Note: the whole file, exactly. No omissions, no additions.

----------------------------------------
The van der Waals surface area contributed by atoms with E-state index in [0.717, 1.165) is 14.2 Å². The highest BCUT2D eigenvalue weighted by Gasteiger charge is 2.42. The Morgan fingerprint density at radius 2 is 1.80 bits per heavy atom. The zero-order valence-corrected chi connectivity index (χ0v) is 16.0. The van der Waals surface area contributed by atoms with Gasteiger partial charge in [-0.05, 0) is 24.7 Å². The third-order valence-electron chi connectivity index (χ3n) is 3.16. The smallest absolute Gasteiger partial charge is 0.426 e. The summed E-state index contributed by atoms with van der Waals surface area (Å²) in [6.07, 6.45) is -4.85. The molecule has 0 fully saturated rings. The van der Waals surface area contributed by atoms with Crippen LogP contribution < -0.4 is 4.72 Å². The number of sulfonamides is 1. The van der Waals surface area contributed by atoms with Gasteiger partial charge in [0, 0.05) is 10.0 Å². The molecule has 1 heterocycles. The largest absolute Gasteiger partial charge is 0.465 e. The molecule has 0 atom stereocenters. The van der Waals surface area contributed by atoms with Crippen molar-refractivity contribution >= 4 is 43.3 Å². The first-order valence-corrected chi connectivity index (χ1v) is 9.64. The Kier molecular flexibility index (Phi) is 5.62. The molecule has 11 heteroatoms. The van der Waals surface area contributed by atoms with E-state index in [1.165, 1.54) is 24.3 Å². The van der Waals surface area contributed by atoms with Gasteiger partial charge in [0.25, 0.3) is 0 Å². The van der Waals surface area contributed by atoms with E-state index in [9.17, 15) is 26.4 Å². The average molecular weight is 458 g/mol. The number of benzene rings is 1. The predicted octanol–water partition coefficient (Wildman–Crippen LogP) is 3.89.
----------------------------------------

The van der Waals surface area contributed by atoms with E-state index in [0.717, 1.165) is 14.2 Å². The highest BCUT2D eigenvalue weighted by Gasteiger charge is 2.42. The Morgan fingerprint density at radius 2 is 1.80 bits per heavy atom. The zero-order valence-corrected chi connectivity index (χ0v) is 16.0. The van der Waals surface area contributed by atoms with Gasteiger partial charge in [-0.05, 0) is 24.7 Å². The third-order valence-electron chi connectivity index (χ3n) is 3.16. The smallest absolute Gasteiger partial charge is 0.426 e. The summed E-state index contributed by atoms with van der Waals surface area (Å²) in [6.07, 6.45) is -4.85. The molecule has 0 fully saturated rings. The van der Waals surface area contributed by atoms with Crippen LogP contribution < -0.4 is 4.72 Å². The number of sulfonamides is 1. The van der Waals surface area contributed by atoms with Gasteiger partial charge in [0, 0.05) is 10.0 Å². The molecule has 1 heterocycles. The largest absolute Gasteiger partial charge is 0.465 e. The molecule has 0 atom stereocenters. The van der Waals surface area contributed by atoms with Crippen molar-refractivity contribution >= 4 is 43.3 Å². The first-order valence-corrected chi connectivity index (χ1v) is 9.64. The Kier molecular flexibility index (Phi) is 5.62. The molecule has 11 heteroatoms. The van der Waals surface area contributed by atoms with E-state index in [1.165, 1.54) is 24.3 Å². The van der Waals surface area contributed by atoms with Gasteiger partial charge in [0.25, 0.3) is 0 Å². The van der Waals surface area contributed by atoms with E-state index in [9.17, 15) is 26.4 Å². The average molecular weight is 458 g/mol. The number of benzene rings is 1. The predicted octanol–water partition coefficient (Wildman–Crippen LogP) is 3.89.